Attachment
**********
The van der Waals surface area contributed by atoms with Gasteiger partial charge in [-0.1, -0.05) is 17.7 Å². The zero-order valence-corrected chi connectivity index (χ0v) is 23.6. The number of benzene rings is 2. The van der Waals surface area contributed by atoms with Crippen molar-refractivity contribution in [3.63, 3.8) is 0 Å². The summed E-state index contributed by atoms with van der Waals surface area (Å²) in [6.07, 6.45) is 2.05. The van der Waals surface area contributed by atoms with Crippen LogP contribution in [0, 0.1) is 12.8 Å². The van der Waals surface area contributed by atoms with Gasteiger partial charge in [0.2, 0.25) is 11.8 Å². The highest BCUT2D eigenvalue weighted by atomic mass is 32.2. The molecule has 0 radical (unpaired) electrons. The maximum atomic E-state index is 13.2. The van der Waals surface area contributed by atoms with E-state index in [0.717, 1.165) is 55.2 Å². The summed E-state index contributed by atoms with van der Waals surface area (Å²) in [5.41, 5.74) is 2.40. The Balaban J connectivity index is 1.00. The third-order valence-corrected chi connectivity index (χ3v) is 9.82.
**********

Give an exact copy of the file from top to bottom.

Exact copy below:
The van der Waals surface area contributed by atoms with Gasteiger partial charge in [-0.1, -0.05) is 17.7 Å². The zero-order valence-corrected chi connectivity index (χ0v) is 23.6. The number of benzene rings is 2. The van der Waals surface area contributed by atoms with Crippen molar-refractivity contribution in [3.63, 3.8) is 0 Å². The summed E-state index contributed by atoms with van der Waals surface area (Å²) in [6.07, 6.45) is 2.05. The van der Waals surface area contributed by atoms with Crippen LogP contribution in [0, 0.1) is 12.8 Å². The van der Waals surface area contributed by atoms with Gasteiger partial charge in [0.2, 0.25) is 11.8 Å². The highest BCUT2D eigenvalue weighted by atomic mass is 32.2. The molecule has 0 radical (unpaired) electrons. The maximum atomic E-state index is 13.2. The van der Waals surface area contributed by atoms with E-state index in [0.717, 1.165) is 55.2 Å². The summed E-state index contributed by atoms with van der Waals surface area (Å²) in [5.41, 5.74) is 2.40. The Balaban J connectivity index is 1.00. The third-order valence-corrected chi connectivity index (χ3v) is 9.82.